The Biggest Challenge in Web Design

Like most things worth doing in life, web design contains its fair share of questions and challenges.

Do I want my site to end in .com or .net? Should my background be black, green, or purple? Am I going to advertise via Google Adwords, Facebook, or something else entirely? There are decisions to be made everywhere you look.

In my experience, however, there’s one challenge that rises above (or, perhaps more accurately, runs through) the rest. Put simply, the challenge is this:

We attempt to address the HOW before we’ve addressed the WHO, WHAT, and WHY.

To show what I mean, let me start by giving an example.

Trying to Choose the Perfect Font

I’m a fan of beautiful typography.

It’s not just a fascinating and enjoyable art form; it’s powerful. Finding the right combination of fonts, line spacing, margins, etc. can make all the difference in the world for a website.

You can post a few excerpts from Shakespeare on a site with bad typography, and most people won’t read past the first line. Post just about anything on a site with great typography, however, and people will read and read.

I can’t tell you how many times I’ve sat for hours at a computer testing out fonts on a project. I can remember several occasions spending the better part of a day just trying out different combinations, hoping to get it looking just right.

Now this, in and of itself, isn’t a problem.

Having done this more times than I care to admit, however, I’ve started to notice a problematic trend.

You see, in all the times I’ve spent trying to choose the perfect font, I’ve had a pretty low success rate. And not because there’s no such thing as a perfect font.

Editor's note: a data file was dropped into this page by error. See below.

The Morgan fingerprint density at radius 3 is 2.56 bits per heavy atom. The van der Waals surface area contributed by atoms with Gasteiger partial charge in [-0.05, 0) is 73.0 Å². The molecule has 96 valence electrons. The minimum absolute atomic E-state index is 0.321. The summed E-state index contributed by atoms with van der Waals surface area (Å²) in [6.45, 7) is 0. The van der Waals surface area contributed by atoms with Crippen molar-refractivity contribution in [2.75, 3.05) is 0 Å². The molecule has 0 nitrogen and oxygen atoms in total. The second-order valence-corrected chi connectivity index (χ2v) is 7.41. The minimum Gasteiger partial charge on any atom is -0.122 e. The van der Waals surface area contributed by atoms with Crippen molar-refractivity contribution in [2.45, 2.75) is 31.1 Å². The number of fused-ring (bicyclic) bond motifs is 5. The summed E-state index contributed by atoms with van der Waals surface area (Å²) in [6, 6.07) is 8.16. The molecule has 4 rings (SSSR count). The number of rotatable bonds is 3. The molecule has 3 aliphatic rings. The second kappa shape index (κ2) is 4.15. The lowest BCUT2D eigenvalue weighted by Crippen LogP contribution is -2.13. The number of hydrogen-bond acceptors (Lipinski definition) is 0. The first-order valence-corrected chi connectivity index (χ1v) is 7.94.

The reason is that, in most of these cases, I wasn’t really trying to find the perfect font at all. I was really trying to avoid something. Trying to pretend I was picking out fonts so that I could put off doing something else I actually enjoyed.

And ever since I first came to realize this, all sorts of struggles have become easier.

Defense Mechanisms in Web Design

When things like this happen (and they happen often), I find it’s a textbook case of what psychologists call displacement.

Displacement is a kind of defense mechanism (like projection, denial, etc.). In short, it means redirecting a negative emotion from the real object causing the emotion to a less threatening object in order to avoid dealing with the actual problem.

You see, when I’ve spent half a day trying out different fonts on a website, it’s typically not the fonts that have a problem.

Maybe I was wasting time on fonts because I didn’t want to have to start writing that bio I’d been putting off or setting up the contact form I knew would be tricky. Maybe I really needed to create a new account that wouldn’t be fun or send an email to someone who I’d prefer to ignore.

It doesn’t matter what it was. What matters is that I’d convinced myself I was doing something important, when in reality the important thing was what I was avoiding.

It’s a tendency I think we all face, at least from time to time.

And in web design, it could mean the difference between a project costing $1,500 and $5,000 (no joke).

The Biggest Challenge

I said the biggest challenge is that we attempt to address HOW before we’ve addressed the WHO, WHAT, and WHY.

Another way of saying this is that we spend all our time addressing questions about design when the real questions holding us back are those about function.

I’ll come back to this challenge and suggest several specific ways to deal with it throughout the other articles. But first, I want to share the one principle that’s made the biggest difference for me personally.

I can assure you that if you follow it, your web design project go a lot easier (not to mention, you’ll save a lot of money)…

Next: The first rule in web design.